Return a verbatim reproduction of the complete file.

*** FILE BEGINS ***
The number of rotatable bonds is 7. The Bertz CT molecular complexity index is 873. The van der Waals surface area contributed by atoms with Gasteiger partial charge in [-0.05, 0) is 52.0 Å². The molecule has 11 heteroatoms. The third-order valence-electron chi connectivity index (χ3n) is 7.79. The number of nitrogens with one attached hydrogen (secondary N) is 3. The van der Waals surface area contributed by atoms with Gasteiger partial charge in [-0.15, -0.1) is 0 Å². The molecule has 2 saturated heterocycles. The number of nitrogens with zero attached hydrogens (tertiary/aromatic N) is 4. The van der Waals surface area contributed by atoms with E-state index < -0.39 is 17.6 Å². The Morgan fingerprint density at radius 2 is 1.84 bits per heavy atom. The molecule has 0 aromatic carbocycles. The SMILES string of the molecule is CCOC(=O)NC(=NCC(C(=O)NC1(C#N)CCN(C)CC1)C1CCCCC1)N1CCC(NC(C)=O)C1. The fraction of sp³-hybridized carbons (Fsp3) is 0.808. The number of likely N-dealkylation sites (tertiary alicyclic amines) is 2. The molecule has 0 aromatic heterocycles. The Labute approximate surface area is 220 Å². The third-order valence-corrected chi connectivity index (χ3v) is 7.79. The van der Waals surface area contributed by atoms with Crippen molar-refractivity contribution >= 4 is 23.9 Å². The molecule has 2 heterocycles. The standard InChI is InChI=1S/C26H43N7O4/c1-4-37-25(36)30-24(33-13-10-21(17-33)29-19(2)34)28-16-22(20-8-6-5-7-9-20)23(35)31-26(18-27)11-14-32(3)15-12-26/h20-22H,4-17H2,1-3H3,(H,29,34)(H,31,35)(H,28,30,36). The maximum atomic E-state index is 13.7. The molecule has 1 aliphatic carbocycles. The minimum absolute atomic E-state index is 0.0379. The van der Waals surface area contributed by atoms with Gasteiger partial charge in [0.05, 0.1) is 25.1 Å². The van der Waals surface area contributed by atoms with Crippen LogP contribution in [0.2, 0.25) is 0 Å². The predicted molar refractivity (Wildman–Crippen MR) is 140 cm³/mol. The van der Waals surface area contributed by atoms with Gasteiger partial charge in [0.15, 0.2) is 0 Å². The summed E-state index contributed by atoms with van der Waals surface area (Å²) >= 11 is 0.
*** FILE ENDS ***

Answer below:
The number of rotatable bonds is 7. The Bertz CT molecular complexity index is 873. The van der Waals surface area contributed by atoms with Gasteiger partial charge in [-0.05, 0) is 52.0 Å². The molecule has 11 heteroatoms. The third-order valence-electron chi connectivity index (χ3n) is 7.79. The number of nitrogens with one attached hydrogen (secondary N) is 3. The van der Waals surface area contributed by atoms with Gasteiger partial charge in [-0.15, -0.1) is 0 Å². The molecule has 2 saturated heterocycles. The number of nitrogens with zero attached hydrogens (tertiary/aromatic N) is 4. The van der Waals surface area contributed by atoms with E-state index < -0.39 is 17.6 Å². The Morgan fingerprint density at radius 2 is 1.84 bits per heavy atom. The molecule has 0 aromatic carbocycles. The SMILES string of the molecule is CCOC(=O)NC(=NCC(C(=O)NC1(C#N)CCN(C)CC1)C1CCCCC1)N1CCC(NC(C)=O)C1. The fraction of sp³-hybridized carbons (Fsp3) is 0.808. The number of likely N-dealkylation sites (tertiary alicyclic amines) is 2. The molecule has 0 aromatic heterocycles. The Labute approximate surface area is 220 Å². The third-order valence-corrected chi connectivity index (χ3v) is 7.79. The van der Waals surface area contributed by atoms with Crippen molar-refractivity contribution >= 4 is 23.9 Å². The molecule has 2 heterocycles. The standard InChI is InChI=1S/C26H43N7O4/c1-4-37-25(36)30-24(33-13-10-21(17-33)29-19(2)34)28-16-22(20-8-6-5-7-9-20)23(35)31-26(18-27)11-14-32(3)15-12-26/h20-22H,4-17H2,1-3H3,(H,29,34)(H,31,35)(H,28,30,36). The maximum atomic E-state index is 13.7. The molecule has 1 aliphatic carbocycles. The minimum absolute atomic E-state index is 0.0379. The van der Waals surface area contributed by atoms with Gasteiger partial charge in [0.05, 0.1) is 25.1 Å². The van der Waals surface area contributed by atoms with Crippen LogP contribution in [0.2, 0.25) is 0 Å². The predicted molar refractivity (Wildman–Crippen MR) is 140 cm³/mol. The van der Waals surface area contributed by atoms with Gasteiger partial charge in [0.15, 0.2) is 0 Å². The summed E-state index contributed by atoms with van der Waals surface area (Å²) >= 11 is 0.